Back in the United States, the Senate is voting on a $1.2 trillion infrastructure bill that would see major investments in roads, public transit, clean water and green energy. But critics say it’s far short of what’s needed to tackle the climate crisis. On Monday, Senate Democrats released a $3.5 trillion budget blueprint that contains many priorities left out of the bipartisan infrastructure bill, including funding for a Civilian Climate Corps that would provide millions of jobs, while imposing a minimum tax rate on the richest U.S. corporations. The legislation would also lower the Medicare eligibility age; expand the child tax credit; fund paid family and medical leave, universal pre-K for 3- and 4-year-olds; and provide tuition-free community college. Vermont independent Senator Bernie Sanders, who chairs the Senate Budget Committee, compared the package to reforms used to battle the Great Depression in the 1930s.
Sen. Bernie Sanders: “This is a budget resolution that will allow the Senate to move forward on a reconciliation bill that, in my view, will be the most consequential and comprehensive piece of legislation for working people, for the elderly, for the children, for the sick and for the poor that this body has addressed since Franklin Delano Roosevelt, the New Deal in the 1930s.”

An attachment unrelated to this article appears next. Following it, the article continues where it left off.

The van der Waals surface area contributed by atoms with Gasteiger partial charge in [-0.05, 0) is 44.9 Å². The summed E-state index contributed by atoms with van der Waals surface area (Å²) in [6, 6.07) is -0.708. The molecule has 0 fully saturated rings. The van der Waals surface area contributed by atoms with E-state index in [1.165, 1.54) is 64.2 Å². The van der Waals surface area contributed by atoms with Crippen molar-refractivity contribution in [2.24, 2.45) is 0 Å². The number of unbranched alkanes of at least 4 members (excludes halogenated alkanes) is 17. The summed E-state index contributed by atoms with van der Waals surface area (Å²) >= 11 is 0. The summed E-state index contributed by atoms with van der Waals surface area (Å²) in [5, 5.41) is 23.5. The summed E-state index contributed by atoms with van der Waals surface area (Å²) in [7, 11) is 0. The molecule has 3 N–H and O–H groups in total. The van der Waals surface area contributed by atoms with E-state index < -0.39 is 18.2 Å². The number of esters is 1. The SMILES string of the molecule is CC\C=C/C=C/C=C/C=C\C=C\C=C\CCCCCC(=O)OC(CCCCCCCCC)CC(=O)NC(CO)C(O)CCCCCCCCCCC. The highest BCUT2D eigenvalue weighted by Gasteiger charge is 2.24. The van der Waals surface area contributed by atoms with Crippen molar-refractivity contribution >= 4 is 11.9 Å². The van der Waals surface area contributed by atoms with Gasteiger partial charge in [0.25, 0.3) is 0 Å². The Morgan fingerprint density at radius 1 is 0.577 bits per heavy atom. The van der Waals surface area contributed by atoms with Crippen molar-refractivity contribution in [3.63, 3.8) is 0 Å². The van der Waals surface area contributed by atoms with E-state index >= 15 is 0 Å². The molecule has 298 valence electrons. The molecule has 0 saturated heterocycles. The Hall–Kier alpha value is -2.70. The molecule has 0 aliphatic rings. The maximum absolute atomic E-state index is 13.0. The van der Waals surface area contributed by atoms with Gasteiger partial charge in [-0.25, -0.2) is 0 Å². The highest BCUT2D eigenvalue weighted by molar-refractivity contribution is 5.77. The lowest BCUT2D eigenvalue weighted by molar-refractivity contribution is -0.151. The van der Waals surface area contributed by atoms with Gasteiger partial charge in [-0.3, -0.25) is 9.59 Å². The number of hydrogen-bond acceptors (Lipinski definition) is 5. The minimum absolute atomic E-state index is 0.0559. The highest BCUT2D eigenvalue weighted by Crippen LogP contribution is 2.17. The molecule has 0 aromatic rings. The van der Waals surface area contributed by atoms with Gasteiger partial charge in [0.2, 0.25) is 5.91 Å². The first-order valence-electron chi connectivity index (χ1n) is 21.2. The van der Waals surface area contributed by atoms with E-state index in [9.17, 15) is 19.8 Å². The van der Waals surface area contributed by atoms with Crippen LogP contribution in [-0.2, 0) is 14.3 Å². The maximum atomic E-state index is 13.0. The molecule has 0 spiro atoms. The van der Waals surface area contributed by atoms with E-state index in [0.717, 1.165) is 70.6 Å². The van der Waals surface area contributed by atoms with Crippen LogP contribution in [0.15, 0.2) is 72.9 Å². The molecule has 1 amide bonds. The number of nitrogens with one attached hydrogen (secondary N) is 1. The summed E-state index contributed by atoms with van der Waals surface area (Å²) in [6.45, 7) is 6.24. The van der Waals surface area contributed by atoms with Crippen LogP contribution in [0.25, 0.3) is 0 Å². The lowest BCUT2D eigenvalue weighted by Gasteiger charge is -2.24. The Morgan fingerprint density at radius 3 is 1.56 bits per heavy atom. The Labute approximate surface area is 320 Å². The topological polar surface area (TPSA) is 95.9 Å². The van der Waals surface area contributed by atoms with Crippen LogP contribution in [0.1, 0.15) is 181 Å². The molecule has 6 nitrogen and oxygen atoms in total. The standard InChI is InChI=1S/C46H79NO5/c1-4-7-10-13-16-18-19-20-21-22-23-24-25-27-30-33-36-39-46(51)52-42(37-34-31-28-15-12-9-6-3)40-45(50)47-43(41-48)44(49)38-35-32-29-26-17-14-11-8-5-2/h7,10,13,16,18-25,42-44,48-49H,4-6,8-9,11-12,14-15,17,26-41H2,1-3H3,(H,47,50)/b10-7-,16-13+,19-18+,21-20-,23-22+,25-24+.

Democratic leaders hope to pass the legislation through a process known as “budget reconciliation” that allows them to bypass a filibuster by minority Republicans. The legislation would also strengthen labor laws and would open a path to citizenship for millions of undocumented immigrants — but it’s unclear if those provisions would be allowed in the bill under Senate rules. House Speaker Nancy Pelosi has indicated she will not bring the bipartisan bill to the House floor unless the reconciliation bill is also considered at the same time.